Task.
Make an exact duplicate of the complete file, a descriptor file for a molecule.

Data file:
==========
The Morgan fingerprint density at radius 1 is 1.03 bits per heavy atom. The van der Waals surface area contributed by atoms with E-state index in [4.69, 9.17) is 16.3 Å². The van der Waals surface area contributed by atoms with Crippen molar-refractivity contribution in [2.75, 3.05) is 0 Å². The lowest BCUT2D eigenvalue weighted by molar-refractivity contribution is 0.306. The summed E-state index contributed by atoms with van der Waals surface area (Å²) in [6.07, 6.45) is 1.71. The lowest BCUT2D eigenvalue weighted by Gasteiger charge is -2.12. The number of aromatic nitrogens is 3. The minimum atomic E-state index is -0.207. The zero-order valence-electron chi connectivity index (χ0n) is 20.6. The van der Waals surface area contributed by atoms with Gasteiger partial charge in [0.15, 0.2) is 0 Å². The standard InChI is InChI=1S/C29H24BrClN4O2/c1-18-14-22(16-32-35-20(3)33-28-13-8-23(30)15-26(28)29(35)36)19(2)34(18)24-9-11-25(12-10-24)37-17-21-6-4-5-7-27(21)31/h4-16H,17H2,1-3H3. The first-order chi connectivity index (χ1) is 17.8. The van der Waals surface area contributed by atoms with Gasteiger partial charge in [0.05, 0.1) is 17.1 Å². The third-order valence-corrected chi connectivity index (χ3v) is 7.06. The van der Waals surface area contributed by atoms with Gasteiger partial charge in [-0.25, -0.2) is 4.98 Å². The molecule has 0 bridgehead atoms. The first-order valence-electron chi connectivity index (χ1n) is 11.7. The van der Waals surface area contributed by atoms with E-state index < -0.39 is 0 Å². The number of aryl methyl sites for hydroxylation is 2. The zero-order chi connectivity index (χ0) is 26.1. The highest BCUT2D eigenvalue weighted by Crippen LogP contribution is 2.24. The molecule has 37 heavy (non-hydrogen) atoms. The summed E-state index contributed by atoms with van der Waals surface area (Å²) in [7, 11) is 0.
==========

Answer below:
The Morgan fingerprint density at radius 1 is 1.03 bits per heavy atom. The van der Waals surface area contributed by atoms with E-state index in [4.69, 9.17) is 16.3 Å². The van der Waals surface area contributed by atoms with Crippen molar-refractivity contribution in [2.75, 3.05) is 0 Å². The lowest BCUT2D eigenvalue weighted by molar-refractivity contribution is 0.306. The summed E-state index contributed by atoms with van der Waals surface area (Å²) in [6.07, 6.45) is 1.71. The lowest BCUT2D eigenvalue weighted by Gasteiger charge is -2.12. The number of aromatic nitrogens is 3. The minimum atomic E-state index is -0.207. The zero-order valence-electron chi connectivity index (χ0n) is 20.6. The van der Waals surface area contributed by atoms with Gasteiger partial charge in [0.15, 0.2) is 0 Å². The standard InChI is InChI=1S/C29H24BrClN4O2/c1-18-14-22(16-32-35-20(3)33-28-13-8-23(30)15-26(28)29(35)36)19(2)34(18)24-9-11-25(12-10-24)37-17-21-6-4-5-7-27(21)31/h4-16H,17H2,1-3H3. The first-order chi connectivity index (χ1) is 17.8. The van der Waals surface area contributed by atoms with Gasteiger partial charge in [0.05, 0.1) is 17.1 Å². The third-order valence-corrected chi connectivity index (χ3v) is 7.06. The van der Waals surface area contributed by atoms with Gasteiger partial charge in [-0.25, -0.2) is 4.98 Å². The molecule has 0 bridgehead atoms. The first-order valence-electron chi connectivity index (χ1n) is 11.7. The van der Waals surface area contributed by atoms with E-state index < -0.39 is 0 Å². The number of aryl methyl sites for hydroxylation is 2. The zero-order chi connectivity index (χ0) is 26.1. The highest BCUT2D eigenvalue weighted by Crippen LogP contribution is 2.24. The molecule has 37 heavy (non-hydrogen) atoms. The summed E-state index contributed by atoms with van der Waals surface area (Å²) in [7, 11) is 0.